Across North America, white suckers are a can't-fail bait, as this most common species is suitable in size for yearling channel cats and up to 40-pound flatties. Slice 'em and dice 'em for float or bottom rigging for blues and channel cats, or tail-hook a 2-pounder to lure a mother flathead from her lair.
Note the difference, though, between pond-raised bait suckers and wild ones. Cultured baits don't flee, a movement that often triggers a lethal attack from a predator. Seine baits or catch suckers on live worms, instead. We've found that keeping pond-raised suckers in a tank with a big flathead quickly trains the suckers in survival, making them better baits.
Smaller members of the catfish clan — stonecats, madtoms, and bullheads — make excellent baits. Indeed, studies of catfish show these species can be cannibalistic. In some waters where flatheads have been introduced, bullhead populations have plummeted.
Young carp, for example, are gourmet fare for big flatheads, who may follow them onto flooded pastures at night.
The closely related exotic goldfish also makes a fine bait on setlines or rod and reel. Surprisingly, cut carp doesn't rank nearly as high for channel, white, or blue cats. As a caution, be sure to check state regulations on which baits are legal and how they may be obtained. Rules vary.
Wherever gizzard and threadfin shad abound, catfish prey on these aromatic, abundant species. Catfish guides on Santee-Cooper and many other southern reservoirs use cast nets to gather a tank full of livebait to start the day. Skewering several 4-inch threadfins through the eye socket provides a tasty bait for channel cats, blues, and flatheads. Cutting larger gizzard shad in half and rigging them on the bottom also brings action.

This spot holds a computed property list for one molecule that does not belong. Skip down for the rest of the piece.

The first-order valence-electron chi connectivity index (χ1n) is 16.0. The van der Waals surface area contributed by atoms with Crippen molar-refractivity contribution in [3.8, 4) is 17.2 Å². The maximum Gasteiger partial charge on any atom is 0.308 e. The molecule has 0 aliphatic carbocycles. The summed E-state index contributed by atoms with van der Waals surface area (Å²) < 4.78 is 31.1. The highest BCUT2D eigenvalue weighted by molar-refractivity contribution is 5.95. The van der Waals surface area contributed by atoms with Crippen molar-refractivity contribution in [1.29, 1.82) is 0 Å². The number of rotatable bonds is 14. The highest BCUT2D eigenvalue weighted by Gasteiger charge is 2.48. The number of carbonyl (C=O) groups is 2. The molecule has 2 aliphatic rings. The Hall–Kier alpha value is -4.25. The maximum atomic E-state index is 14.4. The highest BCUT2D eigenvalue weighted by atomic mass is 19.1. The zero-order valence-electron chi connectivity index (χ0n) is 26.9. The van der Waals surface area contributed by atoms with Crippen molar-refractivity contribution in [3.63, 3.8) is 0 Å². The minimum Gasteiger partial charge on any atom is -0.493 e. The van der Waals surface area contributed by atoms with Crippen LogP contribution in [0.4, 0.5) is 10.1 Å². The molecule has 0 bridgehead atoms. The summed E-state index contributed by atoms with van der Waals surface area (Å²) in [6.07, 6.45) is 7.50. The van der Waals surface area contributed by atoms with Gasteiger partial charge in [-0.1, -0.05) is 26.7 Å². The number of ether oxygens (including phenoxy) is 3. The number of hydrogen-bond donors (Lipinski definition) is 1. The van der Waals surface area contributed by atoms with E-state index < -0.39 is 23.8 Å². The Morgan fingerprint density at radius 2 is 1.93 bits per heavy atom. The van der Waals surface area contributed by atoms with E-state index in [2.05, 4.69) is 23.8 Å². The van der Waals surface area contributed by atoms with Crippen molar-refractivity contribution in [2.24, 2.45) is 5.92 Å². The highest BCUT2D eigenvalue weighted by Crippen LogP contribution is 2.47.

In early spring and fall, 3-inch shiners and redtail chubs from bait shops make fine baits for channel cats. These selections follow the general rule: Smaller baits in colder water, big stuff for summer nights.
Sunfish make great baits, remaining lively on the hook and attractive when cut. Toughest and liveliest of all is the green sunfish, a prime flathead bait on line or rod and reel. Bluegills, pumpkinseeds, redears, and the rest of their clan are appetizing, too.
Nightcrawlers remain a great bait for all cats, sometimes unequaled for channel cats. Even the biggest cats can't resist worms. Drift 'em, float 'em, or bottom rig 'em. A ball of about six crawlers on a 3/0 hook is a fine bait for flatheads early in the season. The aroma and wriggling action seem to attract the big cats. In Kansas reservoirs, catmen dabble treble hooks adorned with several juicy crawlers for spawning flatheads, targeting undercuts and rock crevices along riprap walls where cats have holed up.
Catalpa worms are a highly regarded bait in parts of the South, where they're common. These meaty green worms apparently become a focus for many fish species, where they feed on lakeside trees and tumble into the water. Freeze them for future use. The worm's flavor is said to be so irresistible that the essence of catalpa or crushed worms is added to some commercial pastebaits.